My Father is Franklin Chadwick Richard and I have traced his roots all the way back to Ricihibuctou Village and Port Royal, Nova Scotia, Canada. I have information on a Micmac woman by the name of Marie (Marie Anne (Kagijonais (Mi’kmaq)) Membertou) who was born in 1616 (1613 in France) and was married to Louis Robichaud (Robichaux) in 1635 in France. They had a son Etienne who was born in 1639 in France. Marie died in 1680 (1679) in Port Royal, Acadia, Nova Scotia.

    I would like to know who Marie was and to verify if she was indeed born in France. It is also believed that she had a son Charles who was born in 1635 in Port Royal. I must assume that she was married in France (1635) returned to Nova Scotia (Port Royal) where she gave birth to Charles. She then returned to France at some point and gave birth to Etienne in 1639.

    Thank you very much!

    Lee Richard
    Mililani, HI

    1. Hello Lee. Did you read Patti Jo Weddle’s email below? I believe she is talking about the same woman, Marie Kajonais Memberou

      1. Aloha Karen

        Thank you very much! I will look into the info provided by Patti Jo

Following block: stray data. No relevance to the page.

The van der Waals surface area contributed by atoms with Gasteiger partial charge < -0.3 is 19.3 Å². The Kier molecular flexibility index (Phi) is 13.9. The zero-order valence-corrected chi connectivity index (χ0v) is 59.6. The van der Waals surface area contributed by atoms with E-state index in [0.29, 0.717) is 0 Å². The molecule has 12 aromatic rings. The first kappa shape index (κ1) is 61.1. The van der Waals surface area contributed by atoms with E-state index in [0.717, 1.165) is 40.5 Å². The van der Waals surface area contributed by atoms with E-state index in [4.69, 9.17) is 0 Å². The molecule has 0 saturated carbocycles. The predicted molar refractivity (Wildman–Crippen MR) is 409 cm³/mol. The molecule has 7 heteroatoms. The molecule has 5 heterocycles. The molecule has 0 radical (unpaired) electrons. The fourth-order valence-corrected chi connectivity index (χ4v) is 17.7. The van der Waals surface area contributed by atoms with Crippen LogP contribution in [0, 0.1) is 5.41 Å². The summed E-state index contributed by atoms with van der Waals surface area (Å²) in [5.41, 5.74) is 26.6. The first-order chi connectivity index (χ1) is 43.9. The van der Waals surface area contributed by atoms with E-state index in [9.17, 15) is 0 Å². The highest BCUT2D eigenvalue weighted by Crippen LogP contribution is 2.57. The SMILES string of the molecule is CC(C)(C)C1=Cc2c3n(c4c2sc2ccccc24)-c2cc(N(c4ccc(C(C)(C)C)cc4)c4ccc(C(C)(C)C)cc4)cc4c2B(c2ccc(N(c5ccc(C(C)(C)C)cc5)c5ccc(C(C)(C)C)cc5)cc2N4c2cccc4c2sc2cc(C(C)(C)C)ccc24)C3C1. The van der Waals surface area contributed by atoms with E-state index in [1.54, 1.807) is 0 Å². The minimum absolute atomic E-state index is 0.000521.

Aloha & Every Blessing!

    2. Hi Richard, the woman you are referring to is relative to me as well and was wond3ring if you had found any further information?

  27. I am currently 63 years old. I was told since youth that we were part Micmac but have been unable to find the link. My grandfather was James Winslow Cray and he was married to know his cousin Eunice Irene Cray. I know the family came from Canada but that is all I could find. Everyone that knew anything has passed but I have heard that we were very light skinned and were able to pass as white. Natives were treated like scum so having native blood was hidden. Please help if you can. We had been listed and had received our recognition back when the Presque Isle band was getting numbers up to get Federal recognition but then asked to return our letters which I have refused to do. Please give any help you can. I have been proud of my native blood since I was a child and want to be recognized as such before I die.